-Limitation of parental authority and transfer of custody to other persons or to an institution in cases where the parent neglects his or her responsibilities;
-The government's responsibility to provide nine years of basic education;
-A ban on recruiting or using children for military purposes;
-Health care for children, including free health care for families with financial difficulties;
-Protecting children from being used for unauthorized organ transplantation;
-Measures against sexual or economic exploitation, trafficking, sexual abuse and mistreatment of children;
-Adoption and foster care; and
-Children in the criminal system.
The Indonesian Child Protection Commission is to be created in accordance with this law to enhance the effectiveness of child protection efforts.
Mali Ratifies Code to Protect Children
On 5 June 2002, Mali enacted a Code of Child Protection. The code provides that children have the rights to: an identity and birth registration; family life; freedom of expression; a minimum of nine years of education; immunization; employment from the age of 15; equal treatment without discrimination based on race, place of origin, color, social origin, citizenship, beliefs, sex, age, marital status, family status or disability; and freedom from harassment, including sexual harassment. The code prohibits the involvement of children in armed conflict and their exploitation in organized crime. It also sets forth principles on and measures to deal with: the duties of children; the duty to inform the authorities of children in need of protection; state authorities responsible for the protection of children; the protection of children in danger (including protection from sexual abuse, sex offenses, prostitution, violence, trafficking and pornography); the placement of children outside the family when they have been subject to neglect or abuse; disabled children; children who have committed a crime; and street children. http://www.justicemali.org/doc107.htm
Nigeria Enacts Anti-Human Trafficking Law
In July 2003, Nigeria enacted the Trafficking in Persons (Prohibition) Law Enforcement and Administration Act. This act sets out penalties for trafficking and establishes a national agency assigned to oversee enforcement of the act and coordinate all national laws and measures aimed at preventing human trafficking. The agency's specific duties include: enhancing law enforcement agents' effectiveness in stopping human trafficking; improving communication, research and international cooperation; reinforcing and supplementing measures in treaties signed by Nigeria to counter human trafficking; collaborating with other agencies and bodies to eliminate the root causes of human trafficking; strengthening legal means for international cooperation in criminal affairs; and enhancing cooperation between the judiciary, law enforcement services and other agencies within Nigeria. In addition, the agency is responsible for supervising the rehabilitation of trafficked persons and is allowed to participate in legal proceedings related to human trafficking. The agency may also call for investigations into possible offences under the act.
The act specifies the different crimes related to human trafficking and sets criminal penalties. Under the act, exporting or importing persons under the age of 18 for purposes of prostitution and dealing in persons as slaves are punishable with life imprisonment. Other activities related to procuring persons under the age of 18 for prostitution are subject to varying prison terms and/or fines. Under the act, tour operators and travel agents are obliged to notify their clients that they are prohibited from aiding or abetting the offences of trafficking, pornography and exploitation. Airline companies are also expected to promote public awareness of the act in in-flight magazines, on ticket jackets and on in-flight videos. Under the act, the new agency must make efforts to ensure that trafficked persons are not subjected to discrimination, that they have access to adequate health care and social services and that they are able to return home safely. The agency must ensure that investigations intrude minimally into the personal history of a trafficked person, that his or her identity is protected and that the person is protected from intimidation, threats and reprisals from traffickers. Trafficked persons are not to be prosecuted for offenses related to being a victim of trafficking, which include non-possession of valid travel permits or use of false travel documents. The act further notes that a trafficked person, regardless of his or her immigration status, has the right to bring a civil action against a trafficker and others who have contributed to his or her exploitation. Convicted traffickers are liable for their victims' economic, physical and psychological damages.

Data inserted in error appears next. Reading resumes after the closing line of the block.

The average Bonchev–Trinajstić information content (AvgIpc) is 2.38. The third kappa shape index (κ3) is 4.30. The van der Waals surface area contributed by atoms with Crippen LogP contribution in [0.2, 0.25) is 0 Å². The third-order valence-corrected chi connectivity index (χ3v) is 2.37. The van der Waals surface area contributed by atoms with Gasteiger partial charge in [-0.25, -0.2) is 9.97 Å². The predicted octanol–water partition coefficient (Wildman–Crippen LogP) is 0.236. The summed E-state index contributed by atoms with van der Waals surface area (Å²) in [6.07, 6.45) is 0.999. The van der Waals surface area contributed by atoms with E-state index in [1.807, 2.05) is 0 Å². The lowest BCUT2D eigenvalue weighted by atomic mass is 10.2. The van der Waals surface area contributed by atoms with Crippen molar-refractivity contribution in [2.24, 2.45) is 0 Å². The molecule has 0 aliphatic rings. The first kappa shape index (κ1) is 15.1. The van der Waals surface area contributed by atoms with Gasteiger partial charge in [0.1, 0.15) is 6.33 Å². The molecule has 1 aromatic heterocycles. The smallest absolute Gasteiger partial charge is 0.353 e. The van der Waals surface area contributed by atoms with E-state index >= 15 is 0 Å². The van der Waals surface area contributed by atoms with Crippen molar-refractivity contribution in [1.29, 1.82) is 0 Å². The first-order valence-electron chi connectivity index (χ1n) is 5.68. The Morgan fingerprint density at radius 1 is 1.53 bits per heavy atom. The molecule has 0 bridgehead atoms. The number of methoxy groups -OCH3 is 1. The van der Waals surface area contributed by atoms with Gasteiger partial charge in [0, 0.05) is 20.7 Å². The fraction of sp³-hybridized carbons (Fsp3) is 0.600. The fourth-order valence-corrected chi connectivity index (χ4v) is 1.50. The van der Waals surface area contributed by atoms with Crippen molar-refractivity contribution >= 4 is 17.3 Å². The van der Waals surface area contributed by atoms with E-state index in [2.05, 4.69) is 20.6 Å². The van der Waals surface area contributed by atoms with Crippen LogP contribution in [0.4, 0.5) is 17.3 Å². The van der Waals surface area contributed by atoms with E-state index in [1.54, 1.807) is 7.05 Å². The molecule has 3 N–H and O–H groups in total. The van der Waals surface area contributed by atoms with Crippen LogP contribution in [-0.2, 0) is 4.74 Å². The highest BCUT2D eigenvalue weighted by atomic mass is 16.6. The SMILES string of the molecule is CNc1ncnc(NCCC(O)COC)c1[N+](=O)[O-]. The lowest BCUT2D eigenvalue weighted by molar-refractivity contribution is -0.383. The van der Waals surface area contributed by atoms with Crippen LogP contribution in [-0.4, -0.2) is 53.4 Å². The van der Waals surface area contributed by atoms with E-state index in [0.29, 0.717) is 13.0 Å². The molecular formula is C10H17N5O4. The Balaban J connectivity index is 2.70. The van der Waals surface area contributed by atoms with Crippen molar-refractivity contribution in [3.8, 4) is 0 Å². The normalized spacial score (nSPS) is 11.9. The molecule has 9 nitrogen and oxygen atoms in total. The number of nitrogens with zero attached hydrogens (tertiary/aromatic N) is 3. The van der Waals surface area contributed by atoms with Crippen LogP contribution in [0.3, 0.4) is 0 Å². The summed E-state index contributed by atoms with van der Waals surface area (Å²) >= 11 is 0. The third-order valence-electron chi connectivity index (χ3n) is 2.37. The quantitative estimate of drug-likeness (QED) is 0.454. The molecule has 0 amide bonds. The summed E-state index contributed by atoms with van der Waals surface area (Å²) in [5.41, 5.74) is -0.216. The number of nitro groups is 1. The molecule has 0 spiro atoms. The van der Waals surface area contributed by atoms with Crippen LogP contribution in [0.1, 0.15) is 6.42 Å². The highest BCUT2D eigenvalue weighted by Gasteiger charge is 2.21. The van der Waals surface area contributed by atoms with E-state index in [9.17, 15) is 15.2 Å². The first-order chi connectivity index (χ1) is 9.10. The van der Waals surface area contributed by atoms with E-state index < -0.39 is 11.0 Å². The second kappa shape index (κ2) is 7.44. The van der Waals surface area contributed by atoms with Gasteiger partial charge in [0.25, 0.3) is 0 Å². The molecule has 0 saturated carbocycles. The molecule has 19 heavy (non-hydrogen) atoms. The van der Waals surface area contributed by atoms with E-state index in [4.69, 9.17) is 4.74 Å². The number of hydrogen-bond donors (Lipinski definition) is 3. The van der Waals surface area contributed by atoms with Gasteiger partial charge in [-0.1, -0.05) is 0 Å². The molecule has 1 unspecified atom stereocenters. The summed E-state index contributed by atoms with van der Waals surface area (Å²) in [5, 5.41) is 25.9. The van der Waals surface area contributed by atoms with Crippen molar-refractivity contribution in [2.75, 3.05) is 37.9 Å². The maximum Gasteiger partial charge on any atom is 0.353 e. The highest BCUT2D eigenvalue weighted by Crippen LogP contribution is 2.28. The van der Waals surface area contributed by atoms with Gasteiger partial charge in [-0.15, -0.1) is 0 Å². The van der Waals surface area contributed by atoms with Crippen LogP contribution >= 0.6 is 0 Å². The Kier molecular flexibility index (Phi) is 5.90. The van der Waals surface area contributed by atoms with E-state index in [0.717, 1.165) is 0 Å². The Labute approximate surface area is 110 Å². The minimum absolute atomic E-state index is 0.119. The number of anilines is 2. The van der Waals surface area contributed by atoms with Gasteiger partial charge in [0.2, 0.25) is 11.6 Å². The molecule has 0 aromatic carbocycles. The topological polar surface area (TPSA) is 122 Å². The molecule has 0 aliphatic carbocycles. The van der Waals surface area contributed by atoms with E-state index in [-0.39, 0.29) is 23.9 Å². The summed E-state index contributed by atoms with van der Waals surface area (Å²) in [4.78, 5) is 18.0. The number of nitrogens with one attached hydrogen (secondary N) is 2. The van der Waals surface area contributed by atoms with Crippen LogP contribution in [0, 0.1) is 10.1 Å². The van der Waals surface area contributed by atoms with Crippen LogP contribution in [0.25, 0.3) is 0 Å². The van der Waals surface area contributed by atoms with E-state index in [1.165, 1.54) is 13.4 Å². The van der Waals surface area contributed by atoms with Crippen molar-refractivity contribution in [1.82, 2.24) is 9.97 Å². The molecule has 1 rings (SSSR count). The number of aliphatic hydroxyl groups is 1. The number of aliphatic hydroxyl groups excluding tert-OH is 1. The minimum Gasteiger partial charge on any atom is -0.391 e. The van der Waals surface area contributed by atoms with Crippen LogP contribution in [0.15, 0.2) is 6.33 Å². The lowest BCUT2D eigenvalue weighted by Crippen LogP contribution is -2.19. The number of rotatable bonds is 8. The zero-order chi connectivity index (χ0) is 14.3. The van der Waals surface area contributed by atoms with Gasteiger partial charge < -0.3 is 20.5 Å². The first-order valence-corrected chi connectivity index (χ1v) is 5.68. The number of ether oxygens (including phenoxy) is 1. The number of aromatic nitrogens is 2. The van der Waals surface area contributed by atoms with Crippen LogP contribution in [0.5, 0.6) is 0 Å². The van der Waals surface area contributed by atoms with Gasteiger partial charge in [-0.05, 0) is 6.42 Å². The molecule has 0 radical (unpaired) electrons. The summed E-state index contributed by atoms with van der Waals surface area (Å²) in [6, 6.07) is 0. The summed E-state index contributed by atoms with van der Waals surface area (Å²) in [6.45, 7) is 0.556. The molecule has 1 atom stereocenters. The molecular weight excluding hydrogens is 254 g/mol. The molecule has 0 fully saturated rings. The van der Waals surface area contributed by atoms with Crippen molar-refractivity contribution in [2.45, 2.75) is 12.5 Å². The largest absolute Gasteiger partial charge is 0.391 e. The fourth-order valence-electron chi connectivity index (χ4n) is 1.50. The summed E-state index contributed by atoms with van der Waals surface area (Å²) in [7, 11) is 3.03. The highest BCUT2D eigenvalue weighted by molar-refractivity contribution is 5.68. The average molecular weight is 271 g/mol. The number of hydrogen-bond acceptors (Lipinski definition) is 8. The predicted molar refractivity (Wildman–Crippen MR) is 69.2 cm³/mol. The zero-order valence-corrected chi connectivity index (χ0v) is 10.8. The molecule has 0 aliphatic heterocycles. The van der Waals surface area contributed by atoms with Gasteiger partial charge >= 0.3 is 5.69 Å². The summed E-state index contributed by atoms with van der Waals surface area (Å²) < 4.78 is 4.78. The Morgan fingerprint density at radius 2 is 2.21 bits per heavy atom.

This newsletter is issued by the United Nations Population Fund (UNFPA) in its capacity as secretariat for the biannual International Parliamentarians' Conference on the Implementation of the ICPD Programme of Action (the first conference was held in November 2002, in Ottawa, Canada). These dispatches are intended to highlight important developments taking place around the world so that parliamentarians can be kept informed of and learn from the successes, setbacks and challenges encountered by their fellow parliamentarians in other countries and regions in their efforts to promote the implementation of the Programme of Action of the International Conference on Population and Development (September 1994, Cairo, Egypt). It should be noted that UNFPA does not necessarily endorse all of the policies described in this newsletter.
Thanks to Center for Reproductive Rights and Harvard University School of Public Health for their contributions to the content of this newsletter.